Mayday 17. The Earth has seen 3 solar storms in a row & now we've got a non stop series of storms from coast to coast from here until Atlantic Hurricane Season begins. Buckle up, buttercup. We are going for a wild ride into the future!
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video on storm onslaught
Multi-Day Siege of Severe Storms to Hit Plains and Midwest With Tornadoes, Hail, Damaging Winds, Flooding
A multi-day siege of severe weather will flare up in the Plains and Midwest into the weekend.
Another round of severe weather will then follow in the Plains Monday and Tuesday.
Tornadoes, large hail and damaging winds are all threats.
Flash flooding is also a significant concern.
Rounds of severe thunderstorms with tornadoes, large hail, damaging winds and flooding rain will erupt in the Plains and Midwest Friday into the weekend, then again Monday into Tuesday.
A pair of energetic weather systems will ride a powerhouse jet stream into the Plains and Midwest this weekend into early next week where they will intercept moisture returning north from the Gulf of Mexico. Supercells and long lines of severe thunderstorms known as squall lines are both possible, at times.
NOAA's Storm Prediction Center has issued the following severe weather watches:
A Severe Thunderstorm Watch valid until 8 p.m. MDT for northeastern Colorado, southwestern Nebraska and southeastern Wyoming. This watch area includes Cheyenne, Wyoming and Scottsbluff, Nebraska.
The atmosphere is beginning to destabilize in parts of central Nebraska and northwestern Kansas. Severe thunderstorms may begin to develop in this area over the next few hours. Large hail, tornadoes and damaging winds are possible.
Storms will gradually move eastward into Nebraska through the afternoon.
Another area of scattered severe thunderstorms with large hail and damaging winds are possible in the afternoon from parts of eastern Indiana and central Ohio into West Virginia and Virginia.
Severe Weather Forecast
Severe thunderstorms will be most numerous tonight in the parts of the upper Midwest and Plains from South Dakota, Nebraska, southwest Minnesota and northwest Iowa with large hail, flooding rain, damaging winds, and some tornadoes, especially with any supercell thunderstorms in the early evening.
A second cluster of severe thunderstorms is expected to develop overnight in west-central Texas and slide east in the pre-dawn hours early Saturday morning with damaging straight-line winds, flooding rain and perhaps a few tornadoes.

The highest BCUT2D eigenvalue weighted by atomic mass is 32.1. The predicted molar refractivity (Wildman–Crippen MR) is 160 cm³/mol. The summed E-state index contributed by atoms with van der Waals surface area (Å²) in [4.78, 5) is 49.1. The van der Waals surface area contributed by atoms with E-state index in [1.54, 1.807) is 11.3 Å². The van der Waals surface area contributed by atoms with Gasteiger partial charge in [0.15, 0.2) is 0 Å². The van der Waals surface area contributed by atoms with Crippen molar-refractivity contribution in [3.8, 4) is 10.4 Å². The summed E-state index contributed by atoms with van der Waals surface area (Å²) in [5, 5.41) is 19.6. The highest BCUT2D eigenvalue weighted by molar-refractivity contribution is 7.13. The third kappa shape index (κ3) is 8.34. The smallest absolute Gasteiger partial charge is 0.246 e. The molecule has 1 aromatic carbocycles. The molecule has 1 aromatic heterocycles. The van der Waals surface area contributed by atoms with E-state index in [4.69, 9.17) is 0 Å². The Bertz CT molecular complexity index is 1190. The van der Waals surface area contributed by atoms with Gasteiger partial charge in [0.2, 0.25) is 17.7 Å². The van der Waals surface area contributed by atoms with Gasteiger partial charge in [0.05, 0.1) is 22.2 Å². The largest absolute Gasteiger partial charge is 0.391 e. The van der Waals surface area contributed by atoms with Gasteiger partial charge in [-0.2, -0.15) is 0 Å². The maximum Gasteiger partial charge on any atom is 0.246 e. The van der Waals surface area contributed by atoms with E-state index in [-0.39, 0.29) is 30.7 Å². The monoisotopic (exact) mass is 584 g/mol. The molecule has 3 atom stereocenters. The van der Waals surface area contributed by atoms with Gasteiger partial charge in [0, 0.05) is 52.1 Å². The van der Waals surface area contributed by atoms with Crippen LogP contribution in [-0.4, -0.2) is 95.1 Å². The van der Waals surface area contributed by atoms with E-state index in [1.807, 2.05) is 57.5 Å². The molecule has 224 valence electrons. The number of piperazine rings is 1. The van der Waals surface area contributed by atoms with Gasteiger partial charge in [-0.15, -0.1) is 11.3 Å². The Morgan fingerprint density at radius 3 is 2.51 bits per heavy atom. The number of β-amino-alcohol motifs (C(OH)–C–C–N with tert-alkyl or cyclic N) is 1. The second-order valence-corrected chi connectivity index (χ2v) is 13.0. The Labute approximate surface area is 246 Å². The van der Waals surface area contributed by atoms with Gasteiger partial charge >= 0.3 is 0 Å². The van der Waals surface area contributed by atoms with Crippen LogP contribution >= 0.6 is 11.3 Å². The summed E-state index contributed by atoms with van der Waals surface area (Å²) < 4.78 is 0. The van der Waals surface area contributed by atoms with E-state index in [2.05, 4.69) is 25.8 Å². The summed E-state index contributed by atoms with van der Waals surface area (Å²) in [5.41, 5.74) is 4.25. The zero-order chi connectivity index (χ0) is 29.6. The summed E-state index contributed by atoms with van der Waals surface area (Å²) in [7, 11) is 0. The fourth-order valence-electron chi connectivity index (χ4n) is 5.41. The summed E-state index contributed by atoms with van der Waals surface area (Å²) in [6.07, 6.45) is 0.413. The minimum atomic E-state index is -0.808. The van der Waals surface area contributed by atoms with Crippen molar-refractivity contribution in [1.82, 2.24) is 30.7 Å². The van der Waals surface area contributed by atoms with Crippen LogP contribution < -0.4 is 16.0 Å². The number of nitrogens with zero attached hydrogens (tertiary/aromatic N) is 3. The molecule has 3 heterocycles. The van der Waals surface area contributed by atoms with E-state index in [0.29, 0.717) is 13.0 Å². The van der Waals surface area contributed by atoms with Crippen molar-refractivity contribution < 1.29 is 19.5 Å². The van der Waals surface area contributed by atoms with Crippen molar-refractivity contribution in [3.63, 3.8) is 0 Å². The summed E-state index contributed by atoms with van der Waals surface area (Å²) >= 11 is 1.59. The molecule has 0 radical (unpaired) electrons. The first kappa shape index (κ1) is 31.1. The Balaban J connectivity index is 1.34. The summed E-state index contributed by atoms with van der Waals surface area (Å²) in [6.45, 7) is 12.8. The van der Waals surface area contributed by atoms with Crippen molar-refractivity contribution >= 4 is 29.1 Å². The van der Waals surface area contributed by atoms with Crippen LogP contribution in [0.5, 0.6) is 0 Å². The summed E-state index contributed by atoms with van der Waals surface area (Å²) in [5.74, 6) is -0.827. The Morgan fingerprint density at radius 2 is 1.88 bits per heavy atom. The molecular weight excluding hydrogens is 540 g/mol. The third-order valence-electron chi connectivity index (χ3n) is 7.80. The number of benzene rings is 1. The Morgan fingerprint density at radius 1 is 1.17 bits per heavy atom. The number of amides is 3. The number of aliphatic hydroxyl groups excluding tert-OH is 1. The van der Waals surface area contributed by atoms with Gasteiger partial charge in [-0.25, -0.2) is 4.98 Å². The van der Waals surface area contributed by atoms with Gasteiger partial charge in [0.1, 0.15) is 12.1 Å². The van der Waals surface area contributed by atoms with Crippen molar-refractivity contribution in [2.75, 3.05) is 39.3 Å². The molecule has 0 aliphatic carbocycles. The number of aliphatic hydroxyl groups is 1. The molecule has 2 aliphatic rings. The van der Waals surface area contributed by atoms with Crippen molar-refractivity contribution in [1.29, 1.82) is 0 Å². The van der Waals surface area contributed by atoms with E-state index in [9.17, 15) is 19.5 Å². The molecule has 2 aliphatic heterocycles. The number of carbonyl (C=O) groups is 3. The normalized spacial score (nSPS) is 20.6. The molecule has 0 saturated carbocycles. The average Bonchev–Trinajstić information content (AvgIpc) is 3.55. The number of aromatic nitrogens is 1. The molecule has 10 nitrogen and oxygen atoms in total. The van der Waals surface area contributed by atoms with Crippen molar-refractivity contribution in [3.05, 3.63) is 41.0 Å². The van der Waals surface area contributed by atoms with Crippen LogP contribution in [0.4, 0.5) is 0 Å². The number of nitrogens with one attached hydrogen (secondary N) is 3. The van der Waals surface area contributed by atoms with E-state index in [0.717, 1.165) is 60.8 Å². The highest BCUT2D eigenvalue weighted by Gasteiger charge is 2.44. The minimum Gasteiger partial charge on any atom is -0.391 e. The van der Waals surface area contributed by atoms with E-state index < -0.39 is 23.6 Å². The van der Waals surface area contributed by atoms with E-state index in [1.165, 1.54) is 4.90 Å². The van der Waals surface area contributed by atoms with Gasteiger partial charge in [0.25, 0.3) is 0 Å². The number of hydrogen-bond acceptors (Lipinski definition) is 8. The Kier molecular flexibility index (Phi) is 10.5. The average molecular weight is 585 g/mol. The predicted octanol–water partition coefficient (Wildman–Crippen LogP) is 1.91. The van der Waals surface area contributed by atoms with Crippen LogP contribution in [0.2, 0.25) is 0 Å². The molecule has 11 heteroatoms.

A cluster of strong to severe thunderstorms is expected to be ongoing Saturday morning in parts of north and central Texas into Oklahoma, with damaging winds, flooding rain, and possibly a few tornadoes.
Severe thunderstorms are possible Saturday from parts of the upper Midwest to parts of Texas, Arkansas and Louisiana, with tornadoes, damaging winds, hail and flooding rainfall.
A second area of severe thunderstorms should flare up in the afternoon farther west in parts of western Oklahoma and develop into a second rash of severe storms into the evening and overnight into Kansas, Missouri and Arkansas with large hail, damaging winds and locally flooding rainfall.
At least some severe thunderstorms are possible from parts of the Mississippi Valley, Ohio Valley into the Great Lakes as the weekend comes to a close.
Damaging winds are the primary threat from any storms that turn severe, although an isolated tornado cannot be ruled out.
A few strong to severe thunderstorms may flare up in parts of West Texas Sunday night with large hail and locally heavy rain.
By early next week, the atmosphere will reload and another round of jet-stream energy will swing into the Plains, triggering the development of more widespread severe weather.
Severe storms are most likely Monday in the Plains from northern Texas into Oklahoma, but may also extend into parts of Kansas.
Tornadoes, large hail, damaging winds and flash flooding seem most likely in this area Monday.
By Tuesday, a strong area of low pressure should be in place over the central Plains.
This will push the severe threat ahead of a cold front into parts of Iowa, Missouri and Illinois to Arkansas, eastern Oklahoma and eastern Texas.
Damaging thunderstorm winds, hail, some tornadoes and flooding rain are possible in these areas Tuesday.
Flash Flood Threat
Repeated rounds of heavy rain over the past week or so triggered significant flooding in parts of Kansas, Oklahoma, Texas, Louisiana and Mississippi, including cities such as Houston; Baton Rouge, Louisiana; and Jackson, Mississippi, among others.
It was the wettest first 12 days of May on record in Dodge City,